For many happy pre-school years we got away with a drawing, a wobbly signature and a dictated letter penned by myself. Now thank you letters can stretch into the beginning of term; that first flurry of activity armed with an arsenal of glitter pens and new letter writing kit waning to one laborious sentence a day. Even more painfully, my children are now at an age where phonetic spelling ('Fanks for the jiksaw') has slipped from being funny to frankly worrying.
'Why bother?' says one friend and godmother, who's declared an amnesty on children having to write thank you letters. 'Just pick up the phone. Anyway, if your children do it, mine will have to, and life's just too short.'
But for grandparents and distant relatives, I still believe my potential pain is worth their pleasure at receiving a thank you letter.
After my grandmother died, we discovered she had kept a drawer full of thank you letters from her 13 grandchildren. Some were terse two liners, some ebullient descriptions of family Christmases, and all obviously much treasured, even decades later.
'A little appreciation goes a long way,' agrees etiquette expert Jo Bryant, editor of Debrett's Correct Form. 'As soon as children are old enough, they should be encouraged to write thank you letters. Nothing beats a nice hand-written letter saying thank you, with a little bit of padding as to why the present was special or what they're going to do with it and a piece of news. Make sure it sounds sincere, not too flowery or false, and make an effort to write on good quality plain paper with a nice pen, not a biro. We recommend you should send letters by first class, within a week to 10 days after Christmas. If you're really behind, you could make a holding phone call but do still write the letter.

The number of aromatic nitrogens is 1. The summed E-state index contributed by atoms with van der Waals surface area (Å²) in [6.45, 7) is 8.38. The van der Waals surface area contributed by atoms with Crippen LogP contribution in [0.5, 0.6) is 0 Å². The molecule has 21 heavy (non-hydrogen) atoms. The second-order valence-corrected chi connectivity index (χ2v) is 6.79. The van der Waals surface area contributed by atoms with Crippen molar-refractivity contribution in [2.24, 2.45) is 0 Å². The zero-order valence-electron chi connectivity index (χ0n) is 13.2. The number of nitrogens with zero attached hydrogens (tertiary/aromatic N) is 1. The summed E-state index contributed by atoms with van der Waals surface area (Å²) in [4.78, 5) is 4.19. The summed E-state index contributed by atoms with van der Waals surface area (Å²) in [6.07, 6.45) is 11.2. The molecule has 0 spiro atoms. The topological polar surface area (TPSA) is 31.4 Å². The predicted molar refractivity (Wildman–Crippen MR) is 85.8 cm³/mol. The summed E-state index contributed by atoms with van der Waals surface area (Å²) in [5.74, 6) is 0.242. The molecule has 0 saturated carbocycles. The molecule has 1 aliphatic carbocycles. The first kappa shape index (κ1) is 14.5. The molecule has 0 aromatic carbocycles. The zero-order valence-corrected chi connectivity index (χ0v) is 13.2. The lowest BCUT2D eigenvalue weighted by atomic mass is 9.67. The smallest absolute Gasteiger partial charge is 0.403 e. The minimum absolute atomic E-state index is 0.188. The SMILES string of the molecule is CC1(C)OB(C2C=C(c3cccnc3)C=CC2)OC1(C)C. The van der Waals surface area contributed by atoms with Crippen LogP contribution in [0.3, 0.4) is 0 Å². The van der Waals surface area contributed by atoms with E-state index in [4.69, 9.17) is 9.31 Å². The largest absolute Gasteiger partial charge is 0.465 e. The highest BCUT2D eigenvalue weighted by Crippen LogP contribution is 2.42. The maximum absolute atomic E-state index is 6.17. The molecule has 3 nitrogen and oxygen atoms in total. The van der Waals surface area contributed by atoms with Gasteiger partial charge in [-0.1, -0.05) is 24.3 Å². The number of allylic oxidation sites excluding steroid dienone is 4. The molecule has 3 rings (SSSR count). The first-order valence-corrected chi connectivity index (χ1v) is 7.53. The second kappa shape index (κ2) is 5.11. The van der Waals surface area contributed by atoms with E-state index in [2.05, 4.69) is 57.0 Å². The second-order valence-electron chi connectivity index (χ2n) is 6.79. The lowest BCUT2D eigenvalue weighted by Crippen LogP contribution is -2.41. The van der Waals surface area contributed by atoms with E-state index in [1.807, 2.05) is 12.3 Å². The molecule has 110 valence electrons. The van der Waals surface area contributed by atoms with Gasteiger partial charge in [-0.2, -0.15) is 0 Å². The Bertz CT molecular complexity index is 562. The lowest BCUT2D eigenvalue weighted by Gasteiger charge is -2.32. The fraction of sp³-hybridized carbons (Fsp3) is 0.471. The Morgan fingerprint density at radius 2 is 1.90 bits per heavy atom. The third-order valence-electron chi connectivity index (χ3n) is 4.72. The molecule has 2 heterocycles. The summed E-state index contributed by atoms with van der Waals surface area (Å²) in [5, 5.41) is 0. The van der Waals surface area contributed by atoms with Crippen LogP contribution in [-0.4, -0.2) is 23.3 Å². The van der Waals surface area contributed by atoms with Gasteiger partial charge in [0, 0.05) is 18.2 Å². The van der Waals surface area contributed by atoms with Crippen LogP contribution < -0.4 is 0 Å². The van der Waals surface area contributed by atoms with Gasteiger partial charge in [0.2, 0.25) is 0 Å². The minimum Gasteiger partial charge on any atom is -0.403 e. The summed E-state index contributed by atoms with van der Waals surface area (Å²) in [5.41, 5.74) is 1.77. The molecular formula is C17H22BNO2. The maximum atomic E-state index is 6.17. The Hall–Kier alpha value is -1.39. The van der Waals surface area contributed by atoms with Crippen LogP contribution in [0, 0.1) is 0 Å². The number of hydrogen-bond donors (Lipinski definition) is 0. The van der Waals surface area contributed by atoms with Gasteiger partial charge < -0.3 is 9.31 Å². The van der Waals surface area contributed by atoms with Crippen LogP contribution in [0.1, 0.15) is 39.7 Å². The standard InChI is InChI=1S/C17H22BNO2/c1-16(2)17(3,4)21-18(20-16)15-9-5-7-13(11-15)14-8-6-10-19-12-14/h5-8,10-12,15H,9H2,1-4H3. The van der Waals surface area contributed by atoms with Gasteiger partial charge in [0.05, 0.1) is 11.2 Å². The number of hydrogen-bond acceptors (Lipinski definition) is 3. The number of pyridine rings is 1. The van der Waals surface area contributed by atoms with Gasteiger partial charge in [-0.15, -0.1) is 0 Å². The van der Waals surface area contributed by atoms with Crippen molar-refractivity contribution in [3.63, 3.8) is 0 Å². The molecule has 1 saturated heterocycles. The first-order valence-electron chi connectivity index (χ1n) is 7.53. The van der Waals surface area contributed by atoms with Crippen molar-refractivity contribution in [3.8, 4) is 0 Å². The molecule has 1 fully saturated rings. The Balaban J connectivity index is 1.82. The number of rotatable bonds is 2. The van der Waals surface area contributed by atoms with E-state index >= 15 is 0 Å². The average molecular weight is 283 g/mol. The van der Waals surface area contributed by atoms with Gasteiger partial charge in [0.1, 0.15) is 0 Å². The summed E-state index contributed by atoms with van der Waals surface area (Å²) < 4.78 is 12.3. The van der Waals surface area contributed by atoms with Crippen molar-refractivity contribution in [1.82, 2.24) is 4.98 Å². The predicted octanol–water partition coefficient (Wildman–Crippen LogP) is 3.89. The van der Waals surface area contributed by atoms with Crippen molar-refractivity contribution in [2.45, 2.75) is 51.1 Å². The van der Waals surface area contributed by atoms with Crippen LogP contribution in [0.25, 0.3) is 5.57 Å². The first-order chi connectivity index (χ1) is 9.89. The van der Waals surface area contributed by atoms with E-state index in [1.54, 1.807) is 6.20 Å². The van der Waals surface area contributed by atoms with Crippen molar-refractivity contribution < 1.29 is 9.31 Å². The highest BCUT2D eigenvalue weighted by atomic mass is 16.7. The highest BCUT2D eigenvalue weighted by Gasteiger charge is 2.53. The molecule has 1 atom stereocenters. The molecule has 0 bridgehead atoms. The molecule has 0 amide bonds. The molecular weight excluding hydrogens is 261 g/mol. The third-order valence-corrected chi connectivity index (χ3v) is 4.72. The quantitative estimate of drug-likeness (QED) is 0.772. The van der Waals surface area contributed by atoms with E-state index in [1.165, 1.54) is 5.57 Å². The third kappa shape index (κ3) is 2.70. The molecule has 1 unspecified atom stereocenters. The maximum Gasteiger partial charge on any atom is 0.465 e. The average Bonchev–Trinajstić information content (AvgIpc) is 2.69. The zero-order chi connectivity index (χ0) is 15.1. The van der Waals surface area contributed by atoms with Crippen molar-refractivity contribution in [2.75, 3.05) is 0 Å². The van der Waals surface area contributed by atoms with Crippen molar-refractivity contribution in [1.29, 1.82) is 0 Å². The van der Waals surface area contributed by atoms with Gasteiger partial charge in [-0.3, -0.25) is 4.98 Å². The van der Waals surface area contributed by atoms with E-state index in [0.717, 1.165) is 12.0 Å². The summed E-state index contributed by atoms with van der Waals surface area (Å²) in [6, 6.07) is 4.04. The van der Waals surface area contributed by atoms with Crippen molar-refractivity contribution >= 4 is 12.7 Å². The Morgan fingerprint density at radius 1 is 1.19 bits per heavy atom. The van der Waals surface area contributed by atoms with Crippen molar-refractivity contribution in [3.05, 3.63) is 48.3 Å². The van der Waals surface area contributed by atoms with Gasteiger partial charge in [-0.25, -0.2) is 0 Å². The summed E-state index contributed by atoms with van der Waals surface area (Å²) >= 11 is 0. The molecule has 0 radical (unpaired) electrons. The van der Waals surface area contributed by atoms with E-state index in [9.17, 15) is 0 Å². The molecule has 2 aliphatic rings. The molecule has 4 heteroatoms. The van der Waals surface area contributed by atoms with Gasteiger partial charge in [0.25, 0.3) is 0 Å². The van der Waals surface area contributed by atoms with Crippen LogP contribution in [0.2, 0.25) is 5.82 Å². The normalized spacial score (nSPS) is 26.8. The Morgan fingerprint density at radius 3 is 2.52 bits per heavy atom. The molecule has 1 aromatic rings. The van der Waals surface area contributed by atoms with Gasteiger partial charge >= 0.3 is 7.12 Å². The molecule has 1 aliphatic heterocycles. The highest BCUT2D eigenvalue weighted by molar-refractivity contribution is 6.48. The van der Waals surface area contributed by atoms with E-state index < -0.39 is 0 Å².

And honesty is not the best policy when writing thank you letters. The recipient does not want to know you'll be swapping it for something more to your taste, already have one or have broken it, lost it or can't remember what it was. My sister perfected the art of thanking a great aunt for the colouring books she was still receiving into her teens. At the end of the bread and butter letter she would sign it with her age in brackets.
But the best 'no thank you' letter goes to family favourite, Horrid Henry. Infuriated by his parents' insistence on writing five sentences to thank his Aunt Ruby for a revolting lime green cardigan, he writes: 'No thank you for the horrible present. It's the worst present I have ever had. Anyway, didn't some old Roman say it was better to give than to receive? So in fact, you should be writing me a thank you letter. PS. Next time just send money.'
Do show you've made an effort with good quality paper and legible writing.
Do send a text or phone on the day if a present is really thoughtful or generous, but always follow up with a hand-written letter.
Do check what your children have written to avoid excruciating explanations.
Do make sure you're thanking the right person for the right present, and putting it in the right envelope.
Don't write on lined paper ripped from a notebook.
Don't leave letters languishing at the bottom of your handbag waiting for a stamp.
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